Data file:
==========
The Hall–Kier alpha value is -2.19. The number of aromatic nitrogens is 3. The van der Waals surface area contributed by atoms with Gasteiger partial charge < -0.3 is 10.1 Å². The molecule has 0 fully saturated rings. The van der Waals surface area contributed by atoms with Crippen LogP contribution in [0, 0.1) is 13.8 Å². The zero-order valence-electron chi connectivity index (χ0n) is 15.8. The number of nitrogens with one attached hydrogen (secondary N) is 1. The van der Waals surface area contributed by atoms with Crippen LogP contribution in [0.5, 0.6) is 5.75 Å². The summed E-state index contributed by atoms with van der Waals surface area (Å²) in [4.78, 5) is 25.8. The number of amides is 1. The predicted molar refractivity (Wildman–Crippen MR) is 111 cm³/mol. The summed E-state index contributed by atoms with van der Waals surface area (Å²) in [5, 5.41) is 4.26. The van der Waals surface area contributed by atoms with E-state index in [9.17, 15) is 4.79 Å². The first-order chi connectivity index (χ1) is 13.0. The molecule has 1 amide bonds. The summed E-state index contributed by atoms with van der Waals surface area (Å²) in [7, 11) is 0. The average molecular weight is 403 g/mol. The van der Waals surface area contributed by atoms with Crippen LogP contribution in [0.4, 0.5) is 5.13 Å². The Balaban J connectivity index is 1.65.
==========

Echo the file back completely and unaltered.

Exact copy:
The Hall–Kier alpha value is -2.19. The number of aromatic nitrogens is 3. The van der Waals surface area contributed by atoms with Gasteiger partial charge < -0.3 is 10.1 Å². The molecule has 0 fully saturated rings. The van der Waals surface area contributed by atoms with Crippen LogP contribution in [0, 0.1) is 13.8 Å². The zero-order valence-electron chi connectivity index (χ0n) is 15.8. The number of nitrogens with one attached hydrogen (secondary N) is 1. The van der Waals surface area contributed by atoms with Crippen LogP contribution in [0.5, 0.6) is 5.75 Å². The summed E-state index contributed by atoms with van der Waals surface area (Å²) in [4.78, 5) is 25.8. The number of amides is 1. The predicted molar refractivity (Wildman–Crippen MR) is 111 cm³/mol. The summed E-state index contributed by atoms with van der Waals surface area (Å²) in [5, 5.41) is 4.26. The van der Waals surface area contributed by atoms with E-state index in [9.17, 15) is 4.79 Å². The first-order chi connectivity index (χ1) is 13.0. The molecule has 1 amide bonds. The summed E-state index contributed by atoms with van der Waals surface area (Å²) in [7, 11) is 0. The average molecular weight is 403 g/mol. The van der Waals surface area contributed by atoms with Crippen LogP contribution in [0.4, 0.5) is 5.13 Å². The Balaban J connectivity index is 1.65.